Invasive plant management efforts continue at Pillar Point Bluff, with crews back in the park treating invasive oxalis on Monday, January 24 through Friday, January 28.
Work to preserve the coastal scrub habitat at Pillar Point Bluff has been carried out for many years, since before the property became part of the San Mateo County Parks system. Prior to transferring the land to the county, Peninsula Open Space Trust began a multi-year effort to eradicate jubatagrass, an ornamental plant with origins in South America that is a noxious weed.
Our Natural Resource Management (NRM) staff and partners continue the work initiated by POST and have developed plans to identify, treat and monitor other invasive plants that threaten the bluffs.
Oxalis is a recently documented invader of the bluffs that releases chemicals in the soil inhibiting other nearby seeds from germinating. It has begun to aggressively spread preventing growth of native species such as grasses, forbs and shrubs.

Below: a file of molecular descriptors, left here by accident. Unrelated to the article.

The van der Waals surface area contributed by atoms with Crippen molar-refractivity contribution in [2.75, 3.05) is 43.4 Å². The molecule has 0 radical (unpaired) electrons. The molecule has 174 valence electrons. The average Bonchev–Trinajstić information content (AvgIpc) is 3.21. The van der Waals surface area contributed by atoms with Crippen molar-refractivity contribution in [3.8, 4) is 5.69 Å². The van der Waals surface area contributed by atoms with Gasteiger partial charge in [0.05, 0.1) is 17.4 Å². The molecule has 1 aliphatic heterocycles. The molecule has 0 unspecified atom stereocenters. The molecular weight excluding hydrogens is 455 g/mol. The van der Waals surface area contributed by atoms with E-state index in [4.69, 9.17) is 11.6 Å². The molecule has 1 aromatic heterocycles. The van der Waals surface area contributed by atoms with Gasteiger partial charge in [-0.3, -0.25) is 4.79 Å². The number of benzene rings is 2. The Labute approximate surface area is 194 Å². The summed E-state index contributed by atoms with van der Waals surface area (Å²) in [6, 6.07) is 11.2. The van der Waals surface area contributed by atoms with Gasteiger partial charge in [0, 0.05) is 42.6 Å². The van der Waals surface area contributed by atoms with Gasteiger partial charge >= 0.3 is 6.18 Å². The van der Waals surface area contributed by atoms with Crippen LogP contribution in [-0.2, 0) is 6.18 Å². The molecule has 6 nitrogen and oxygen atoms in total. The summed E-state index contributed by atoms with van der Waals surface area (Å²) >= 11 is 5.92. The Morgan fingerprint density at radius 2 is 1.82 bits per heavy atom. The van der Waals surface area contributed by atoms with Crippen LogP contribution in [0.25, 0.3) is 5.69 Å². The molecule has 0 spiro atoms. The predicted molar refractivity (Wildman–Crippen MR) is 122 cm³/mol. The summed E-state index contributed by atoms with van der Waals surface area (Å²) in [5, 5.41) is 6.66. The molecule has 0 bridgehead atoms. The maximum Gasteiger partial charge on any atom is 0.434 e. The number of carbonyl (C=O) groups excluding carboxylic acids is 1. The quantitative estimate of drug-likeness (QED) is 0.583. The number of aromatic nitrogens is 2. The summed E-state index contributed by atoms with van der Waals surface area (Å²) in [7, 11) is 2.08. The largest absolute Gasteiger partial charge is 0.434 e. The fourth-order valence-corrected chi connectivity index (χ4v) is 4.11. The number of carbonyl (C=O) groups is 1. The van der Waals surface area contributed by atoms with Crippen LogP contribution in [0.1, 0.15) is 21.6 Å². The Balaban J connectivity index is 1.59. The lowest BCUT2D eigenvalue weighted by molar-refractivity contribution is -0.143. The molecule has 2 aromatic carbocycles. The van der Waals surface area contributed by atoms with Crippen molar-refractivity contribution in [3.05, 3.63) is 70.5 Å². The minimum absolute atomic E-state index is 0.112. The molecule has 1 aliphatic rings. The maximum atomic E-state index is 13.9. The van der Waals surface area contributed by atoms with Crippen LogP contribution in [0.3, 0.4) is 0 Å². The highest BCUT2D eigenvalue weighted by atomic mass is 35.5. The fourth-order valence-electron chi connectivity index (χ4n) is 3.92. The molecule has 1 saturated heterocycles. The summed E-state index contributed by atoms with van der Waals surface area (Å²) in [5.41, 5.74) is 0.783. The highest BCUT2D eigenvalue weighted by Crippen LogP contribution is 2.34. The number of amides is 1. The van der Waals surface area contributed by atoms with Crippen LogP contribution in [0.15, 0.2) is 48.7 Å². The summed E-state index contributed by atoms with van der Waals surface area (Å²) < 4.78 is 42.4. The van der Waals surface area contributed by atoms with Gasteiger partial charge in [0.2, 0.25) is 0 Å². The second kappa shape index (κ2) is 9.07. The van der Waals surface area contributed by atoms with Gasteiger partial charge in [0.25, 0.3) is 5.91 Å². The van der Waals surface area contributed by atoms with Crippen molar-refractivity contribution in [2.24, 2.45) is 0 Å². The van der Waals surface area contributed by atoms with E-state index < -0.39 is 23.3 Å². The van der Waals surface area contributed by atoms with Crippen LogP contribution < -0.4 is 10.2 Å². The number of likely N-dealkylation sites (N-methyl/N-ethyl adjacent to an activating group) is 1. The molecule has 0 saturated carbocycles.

NRM staff and contractors will use various approaches to target oxalis, including steaming, flaming and targeted herbicide application. For this phase of the project we will be using Weed Slayer Organic without biological amendment along with other herbicide formulations.
To learn more about alternative eradication methods including tarping, hand removal, flaming, compaction and targeted herbicide application that are being tested in San Mateo County Parks, view a report on The Efficacy of Various Methods for Treatment of Invasive Oxalis
At one time, jubatagrass occupied large sections of the bluffs obscuring views and making it challenging for native plants to survive.
Through hand removal and targeted use of herbicides, jubatagrass has been greatly reduced as shown in photos taken in 2008 and recently in 2021. Today, it is under control requiring only periodic manual treatment.
Sean Correa, Natural Resource Specialist